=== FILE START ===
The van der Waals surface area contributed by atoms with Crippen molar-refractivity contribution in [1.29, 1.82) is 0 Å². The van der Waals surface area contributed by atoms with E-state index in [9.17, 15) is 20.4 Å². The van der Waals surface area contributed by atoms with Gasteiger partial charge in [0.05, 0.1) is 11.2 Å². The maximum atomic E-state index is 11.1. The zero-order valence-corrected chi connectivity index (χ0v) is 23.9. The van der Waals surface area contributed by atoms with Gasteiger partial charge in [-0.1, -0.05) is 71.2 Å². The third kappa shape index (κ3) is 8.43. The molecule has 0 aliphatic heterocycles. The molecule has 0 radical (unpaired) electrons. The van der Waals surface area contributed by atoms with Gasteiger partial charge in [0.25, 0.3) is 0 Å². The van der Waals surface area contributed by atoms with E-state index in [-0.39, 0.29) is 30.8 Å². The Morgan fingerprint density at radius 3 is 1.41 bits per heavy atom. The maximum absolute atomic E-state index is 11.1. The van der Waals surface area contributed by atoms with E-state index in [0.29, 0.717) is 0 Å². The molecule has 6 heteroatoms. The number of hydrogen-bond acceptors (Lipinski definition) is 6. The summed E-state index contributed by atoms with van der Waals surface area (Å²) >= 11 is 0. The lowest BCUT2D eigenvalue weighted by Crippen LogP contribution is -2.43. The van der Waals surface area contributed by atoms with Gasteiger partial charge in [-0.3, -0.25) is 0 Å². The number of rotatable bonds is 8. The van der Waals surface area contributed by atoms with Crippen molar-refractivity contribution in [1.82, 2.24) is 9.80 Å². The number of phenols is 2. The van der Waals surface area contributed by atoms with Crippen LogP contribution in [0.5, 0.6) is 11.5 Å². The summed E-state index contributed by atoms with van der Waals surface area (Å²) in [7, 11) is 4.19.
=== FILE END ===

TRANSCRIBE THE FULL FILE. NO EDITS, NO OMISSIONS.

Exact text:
The van der Waals surface area contributed by atoms with Crippen molar-refractivity contribution in [1.29, 1.82) is 0 Å². The van der Waals surface area contributed by atoms with E-state index in [9.17, 15) is 20.4 Å². The van der Waals surface area contributed by atoms with Gasteiger partial charge in [0.05, 0.1) is 11.2 Å². The maximum atomic E-state index is 11.1. The zero-order valence-corrected chi connectivity index (χ0v) is 23.9. The van der Waals surface area contributed by atoms with Gasteiger partial charge in [-0.1, -0.05) is 71.2 Å². The third kappa shape index (κ3) is 8.43. The molecule has 0 aliphatic heterocycles. The molecule has 0 radical (unpaired) electrons. The van der Waals surface area contributed by atoms with Gasteiger partial charge in [0.25, 0.3) is 0 Å². The van der Waals surface area contributed by atoms with E-state index in [-0.39, 0.29) is 30.8 Å². The Morgan fingerprint density at radius 3 is 1.41 bits per heavy atom. The maximum absolute atomic E-state index is 11.1. The van der Waals surface area contributed by atoms with E-state index in [0.29, 0.717) is 0 Å². The molecule has 6 heteroatoms. The number of hydrogen-bond acceptors (Lipinski definition) is 6. The summed E-state index contributed by atoms with van der Waals surface area (Å²) >= 11 is 0. The lowest BCUT2D eigenvalue weighted by Crippen LogP contribution is -2.43. The van der Waals surface area contributed by atoms with Gasteiger partial charge in [-0.3, -0.25) is 0 Å². The number of rotatable bonds is 8. The van der Waals surface area contributed by atoms with Crippen molar-refractivity contribution in [1.82, 2.24) is 9.80 Å². The number of phenols is 2. The van der Waals surface area contributed by atoms with Crippen LogP contribution in [0.5, 0.6) is 11.5 Å². The summed E-state index contributed by atoms with van der Waals surface area (Å²) in [7, 11) is 4.19.